Why This World: A Biography of Clarice LispectorBy Benjamin Moser (Oxford University Press, 479 pp., $29.95) No one has ever known quite how to understand Clarice Lispector. Though she considered herself fully a Brazilian, having lived in the country since infancy, both her critics and her admirers often described her accent and her diction as “foreign”—perhaps unsure how else to characterize her unconventional wrestlings with the Portuguese language.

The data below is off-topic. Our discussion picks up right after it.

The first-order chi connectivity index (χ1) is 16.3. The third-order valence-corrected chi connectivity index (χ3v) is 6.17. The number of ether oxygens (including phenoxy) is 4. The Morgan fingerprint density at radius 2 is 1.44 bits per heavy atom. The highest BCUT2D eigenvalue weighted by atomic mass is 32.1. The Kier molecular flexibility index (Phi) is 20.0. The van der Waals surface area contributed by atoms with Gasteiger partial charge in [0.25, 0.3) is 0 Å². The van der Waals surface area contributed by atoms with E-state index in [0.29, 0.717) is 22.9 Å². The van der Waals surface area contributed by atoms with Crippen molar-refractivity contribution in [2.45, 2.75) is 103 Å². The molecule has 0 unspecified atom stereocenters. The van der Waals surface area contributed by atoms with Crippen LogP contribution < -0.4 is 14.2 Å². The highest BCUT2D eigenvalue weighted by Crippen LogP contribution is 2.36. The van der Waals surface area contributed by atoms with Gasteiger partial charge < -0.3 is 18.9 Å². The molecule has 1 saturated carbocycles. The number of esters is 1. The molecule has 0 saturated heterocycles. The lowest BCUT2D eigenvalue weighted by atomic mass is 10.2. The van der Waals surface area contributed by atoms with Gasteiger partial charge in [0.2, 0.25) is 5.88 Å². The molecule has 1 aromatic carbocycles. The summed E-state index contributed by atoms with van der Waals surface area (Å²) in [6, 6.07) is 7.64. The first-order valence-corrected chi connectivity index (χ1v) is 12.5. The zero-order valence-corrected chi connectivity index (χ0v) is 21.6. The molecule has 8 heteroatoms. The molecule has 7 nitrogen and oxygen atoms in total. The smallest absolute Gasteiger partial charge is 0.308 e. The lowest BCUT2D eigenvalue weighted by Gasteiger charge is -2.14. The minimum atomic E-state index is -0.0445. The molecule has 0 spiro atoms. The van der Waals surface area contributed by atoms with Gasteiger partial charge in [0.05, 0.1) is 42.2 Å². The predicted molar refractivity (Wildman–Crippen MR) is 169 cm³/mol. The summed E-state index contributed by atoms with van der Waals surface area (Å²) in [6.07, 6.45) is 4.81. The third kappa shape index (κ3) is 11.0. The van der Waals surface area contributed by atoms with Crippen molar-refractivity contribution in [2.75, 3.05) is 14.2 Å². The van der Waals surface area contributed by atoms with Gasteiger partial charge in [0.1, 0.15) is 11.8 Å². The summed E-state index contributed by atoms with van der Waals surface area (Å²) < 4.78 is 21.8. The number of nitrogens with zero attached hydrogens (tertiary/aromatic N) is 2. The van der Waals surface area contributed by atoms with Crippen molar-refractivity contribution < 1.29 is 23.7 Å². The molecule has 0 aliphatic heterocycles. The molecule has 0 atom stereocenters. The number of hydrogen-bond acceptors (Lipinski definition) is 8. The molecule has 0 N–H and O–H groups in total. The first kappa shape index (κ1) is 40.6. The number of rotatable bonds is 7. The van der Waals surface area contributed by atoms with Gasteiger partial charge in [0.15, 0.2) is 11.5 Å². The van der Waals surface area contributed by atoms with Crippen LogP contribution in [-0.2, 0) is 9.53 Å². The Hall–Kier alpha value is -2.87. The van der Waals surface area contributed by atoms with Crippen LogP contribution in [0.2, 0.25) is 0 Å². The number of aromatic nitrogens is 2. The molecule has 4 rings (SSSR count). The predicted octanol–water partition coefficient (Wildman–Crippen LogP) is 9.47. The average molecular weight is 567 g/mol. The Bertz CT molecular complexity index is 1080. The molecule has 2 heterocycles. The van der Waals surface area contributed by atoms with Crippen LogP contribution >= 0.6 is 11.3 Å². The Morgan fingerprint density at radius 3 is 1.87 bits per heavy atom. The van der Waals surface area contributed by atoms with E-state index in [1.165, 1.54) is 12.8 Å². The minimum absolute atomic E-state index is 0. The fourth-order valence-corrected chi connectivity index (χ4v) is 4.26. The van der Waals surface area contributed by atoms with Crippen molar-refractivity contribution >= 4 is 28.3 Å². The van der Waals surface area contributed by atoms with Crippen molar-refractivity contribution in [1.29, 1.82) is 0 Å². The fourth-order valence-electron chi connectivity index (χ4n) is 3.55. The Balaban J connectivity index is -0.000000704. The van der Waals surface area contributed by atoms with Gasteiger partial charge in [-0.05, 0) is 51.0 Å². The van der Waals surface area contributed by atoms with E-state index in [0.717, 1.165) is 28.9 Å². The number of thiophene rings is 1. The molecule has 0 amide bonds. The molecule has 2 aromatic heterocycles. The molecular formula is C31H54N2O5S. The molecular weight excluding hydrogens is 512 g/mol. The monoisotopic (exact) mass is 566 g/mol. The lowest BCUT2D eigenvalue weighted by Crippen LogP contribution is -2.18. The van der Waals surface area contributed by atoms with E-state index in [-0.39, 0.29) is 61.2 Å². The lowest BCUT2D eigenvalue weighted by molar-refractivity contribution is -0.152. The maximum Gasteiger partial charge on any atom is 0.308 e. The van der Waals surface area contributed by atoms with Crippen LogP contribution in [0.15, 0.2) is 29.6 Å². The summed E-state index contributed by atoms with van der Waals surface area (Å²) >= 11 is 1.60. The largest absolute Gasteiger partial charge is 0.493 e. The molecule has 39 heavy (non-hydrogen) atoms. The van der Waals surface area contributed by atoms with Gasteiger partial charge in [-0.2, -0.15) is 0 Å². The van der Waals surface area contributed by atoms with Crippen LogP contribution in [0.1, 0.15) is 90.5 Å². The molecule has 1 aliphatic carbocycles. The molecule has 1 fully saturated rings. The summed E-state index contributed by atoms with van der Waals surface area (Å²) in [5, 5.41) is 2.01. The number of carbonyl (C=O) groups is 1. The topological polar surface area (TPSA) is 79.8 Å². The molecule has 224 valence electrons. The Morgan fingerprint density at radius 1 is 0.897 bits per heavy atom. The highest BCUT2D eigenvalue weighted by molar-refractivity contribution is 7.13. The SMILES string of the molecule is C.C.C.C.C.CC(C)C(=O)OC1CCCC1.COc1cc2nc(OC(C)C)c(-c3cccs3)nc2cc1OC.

With Hurricane Katrina still over the Gulf of Mexico, Orleans Parish Criminal Sheriff Marlin Gusman, New Orleans's chief jailer, convened his ranking officers for an emergency meeting. Present in the sheriff's conference room that Saturday were most of his wardens, as well as the officer in charge of supplies and the head of the jail's kitchen, a huge feeding operation that prepared more than 18,000 meals per day. The sheriff went around the table, asking the officers if they were prepared for a storm.